Agatha Christie publishes The A.B.C. Murders

The A.B.C. Murders is a work of detective fiction by Agatha Christie and first published in the UK by the Collins Crime Club on January 6, 1936 and in the US by Dodd, Mead and Company on February 14 of the same year.

The UK edition retailed at seven shillings and sixpence (7/6) and the US edition at $2.00.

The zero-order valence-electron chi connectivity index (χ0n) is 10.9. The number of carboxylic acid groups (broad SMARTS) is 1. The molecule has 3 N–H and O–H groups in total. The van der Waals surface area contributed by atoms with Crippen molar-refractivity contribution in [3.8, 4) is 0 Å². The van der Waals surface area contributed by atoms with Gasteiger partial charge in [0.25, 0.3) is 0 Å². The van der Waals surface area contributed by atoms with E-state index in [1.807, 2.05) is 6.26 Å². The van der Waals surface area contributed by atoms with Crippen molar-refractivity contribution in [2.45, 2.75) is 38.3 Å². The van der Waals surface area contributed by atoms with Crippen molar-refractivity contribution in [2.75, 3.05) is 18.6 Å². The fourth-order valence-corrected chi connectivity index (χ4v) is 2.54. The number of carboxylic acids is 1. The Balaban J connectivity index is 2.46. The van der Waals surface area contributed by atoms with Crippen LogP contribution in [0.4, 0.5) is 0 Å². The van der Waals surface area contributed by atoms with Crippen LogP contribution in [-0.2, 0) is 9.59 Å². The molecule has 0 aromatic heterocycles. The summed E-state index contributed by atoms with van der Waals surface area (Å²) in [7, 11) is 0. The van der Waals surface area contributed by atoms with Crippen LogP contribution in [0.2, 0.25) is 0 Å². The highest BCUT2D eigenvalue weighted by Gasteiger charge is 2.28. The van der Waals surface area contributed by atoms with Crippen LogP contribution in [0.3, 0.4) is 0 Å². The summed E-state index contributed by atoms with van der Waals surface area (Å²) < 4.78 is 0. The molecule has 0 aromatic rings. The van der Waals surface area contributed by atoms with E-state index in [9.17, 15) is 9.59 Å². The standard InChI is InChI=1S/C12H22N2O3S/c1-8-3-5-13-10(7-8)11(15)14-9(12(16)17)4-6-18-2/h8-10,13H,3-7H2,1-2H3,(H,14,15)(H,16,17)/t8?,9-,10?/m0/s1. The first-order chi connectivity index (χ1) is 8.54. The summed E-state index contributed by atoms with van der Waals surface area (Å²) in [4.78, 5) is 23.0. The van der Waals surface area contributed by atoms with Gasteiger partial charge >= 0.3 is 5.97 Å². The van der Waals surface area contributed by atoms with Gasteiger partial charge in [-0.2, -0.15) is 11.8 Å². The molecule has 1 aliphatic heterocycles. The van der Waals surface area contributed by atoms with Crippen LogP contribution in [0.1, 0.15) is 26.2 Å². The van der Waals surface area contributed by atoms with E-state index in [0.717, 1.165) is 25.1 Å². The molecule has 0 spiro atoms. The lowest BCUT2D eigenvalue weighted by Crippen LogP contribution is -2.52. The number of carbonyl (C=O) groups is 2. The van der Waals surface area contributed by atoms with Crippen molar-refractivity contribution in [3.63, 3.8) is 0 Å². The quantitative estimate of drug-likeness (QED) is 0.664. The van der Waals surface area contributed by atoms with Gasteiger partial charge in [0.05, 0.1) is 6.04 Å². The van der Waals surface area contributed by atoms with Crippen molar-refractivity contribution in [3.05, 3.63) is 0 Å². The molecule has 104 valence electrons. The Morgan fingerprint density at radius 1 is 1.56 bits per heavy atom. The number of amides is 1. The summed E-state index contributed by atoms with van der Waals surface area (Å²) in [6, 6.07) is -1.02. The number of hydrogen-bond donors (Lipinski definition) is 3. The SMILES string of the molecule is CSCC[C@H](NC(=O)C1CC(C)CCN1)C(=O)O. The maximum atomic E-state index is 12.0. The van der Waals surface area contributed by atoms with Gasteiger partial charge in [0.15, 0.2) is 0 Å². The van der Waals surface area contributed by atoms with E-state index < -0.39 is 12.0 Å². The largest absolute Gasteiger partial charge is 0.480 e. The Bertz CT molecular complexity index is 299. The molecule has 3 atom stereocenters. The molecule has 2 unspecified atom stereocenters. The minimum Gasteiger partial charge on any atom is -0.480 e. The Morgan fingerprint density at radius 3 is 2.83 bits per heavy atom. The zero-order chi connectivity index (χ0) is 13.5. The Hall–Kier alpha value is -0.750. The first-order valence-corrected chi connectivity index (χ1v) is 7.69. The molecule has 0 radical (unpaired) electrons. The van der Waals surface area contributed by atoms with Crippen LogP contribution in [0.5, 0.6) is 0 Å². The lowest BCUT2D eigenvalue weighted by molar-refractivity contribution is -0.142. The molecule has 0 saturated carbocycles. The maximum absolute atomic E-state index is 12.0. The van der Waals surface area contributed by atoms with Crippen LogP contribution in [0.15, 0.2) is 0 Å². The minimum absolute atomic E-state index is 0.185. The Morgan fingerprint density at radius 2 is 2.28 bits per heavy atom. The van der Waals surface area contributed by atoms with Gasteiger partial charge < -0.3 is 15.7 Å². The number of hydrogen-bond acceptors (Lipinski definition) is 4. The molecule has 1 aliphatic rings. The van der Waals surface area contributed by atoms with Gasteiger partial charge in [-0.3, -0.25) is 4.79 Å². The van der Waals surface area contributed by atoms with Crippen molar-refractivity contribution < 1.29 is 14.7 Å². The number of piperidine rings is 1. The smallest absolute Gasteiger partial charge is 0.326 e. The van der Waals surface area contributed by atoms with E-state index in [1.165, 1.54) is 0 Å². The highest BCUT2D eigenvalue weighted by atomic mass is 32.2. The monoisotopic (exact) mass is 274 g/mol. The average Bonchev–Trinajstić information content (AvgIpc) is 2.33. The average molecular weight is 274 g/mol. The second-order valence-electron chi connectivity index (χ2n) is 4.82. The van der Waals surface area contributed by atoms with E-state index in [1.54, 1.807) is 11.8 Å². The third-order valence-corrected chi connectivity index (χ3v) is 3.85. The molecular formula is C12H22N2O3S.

The book features the characters of Hercule Poirot, Arthur Hastings and Chief Inspector Japp. The form of the novel is unusual, combining first and third-person narrative. Christie had previously experimented with this approach (famously pioneered by Charles Dickens in Bleak House), in her novel The Man in the Brown Suit. What is unusual in The A.B.C. Murders is that the third-person narrative is supposedly reconstructed by the first-person narrator, Hastings. This approach shows Christie's commitment to experimenting with point of view, famously exemplified by The Murder of Roger Ackroyd.